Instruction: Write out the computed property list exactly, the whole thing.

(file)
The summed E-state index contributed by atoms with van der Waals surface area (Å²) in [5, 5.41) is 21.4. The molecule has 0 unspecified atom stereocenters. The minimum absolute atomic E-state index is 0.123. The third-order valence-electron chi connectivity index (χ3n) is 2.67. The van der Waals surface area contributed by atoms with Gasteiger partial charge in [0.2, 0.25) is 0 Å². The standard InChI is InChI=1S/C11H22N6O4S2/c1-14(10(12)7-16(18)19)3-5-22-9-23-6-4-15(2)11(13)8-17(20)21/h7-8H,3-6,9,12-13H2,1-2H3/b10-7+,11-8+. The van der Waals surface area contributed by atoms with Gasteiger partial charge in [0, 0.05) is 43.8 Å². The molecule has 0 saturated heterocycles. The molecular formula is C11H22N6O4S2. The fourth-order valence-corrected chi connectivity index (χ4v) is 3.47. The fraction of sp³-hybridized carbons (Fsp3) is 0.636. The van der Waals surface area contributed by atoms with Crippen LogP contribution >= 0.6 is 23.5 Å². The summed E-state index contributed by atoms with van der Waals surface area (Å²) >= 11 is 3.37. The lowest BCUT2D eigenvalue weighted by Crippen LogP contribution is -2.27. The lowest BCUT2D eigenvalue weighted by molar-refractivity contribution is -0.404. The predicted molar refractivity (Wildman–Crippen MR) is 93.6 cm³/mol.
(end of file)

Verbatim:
The summed E-state index contributed by atoms with van der Waals surface area (Å²) in [5, 5.41) is 21.4. The molecule has 0 unspecified atom stereocenters. The minimum absolute atomic E-state index is 0.123. The third-order valence-electron chi connectivity index (χ3n) is 2.67. The van der Waals surface area contributed by atoms with Gasteiger partial charge in [0.2, 0.25) is 0 Å². The standard InChI is InChI=1S/C11H22N6O4S2/c1-14(10(12)7-16(18)19)3-5-22-9-23-6-4-15(2)11(13)8-17(20)21/h7-8H,3-6,9,12-13H2,1-2H3/b10-7+,11-8+. The van der Waals surface area contributed by atoms with Gasteiger partial charge in [0, 0.05) is 43.8 Å². The molecule has 0 saturated heterocycles. The molecular formula is C11H22N6O4S2. The fourth-order valence-corrected chi connectivity index (χ4v) is 3.47. The fraction of sp³-hybridized carbons (Fsp3) is 0.636. The van der Waals surface area contributed by atoms with Crippen LogP contribution >= 0.6 is 23.5 Å². The summed E-state index contributed by atoms with van der Waals surface area (Å²) >= 11 is 3.37. The lowest BCUT2D eigenvalue weighted by Crippen LogP contribution is -2.27. The lowest BCUT2D eigenvalue weighted by molar-refractivity contribution is -0.404. The predicted molar refractivity (Wildman–Crippen MR) is 93.6 cm³/mol.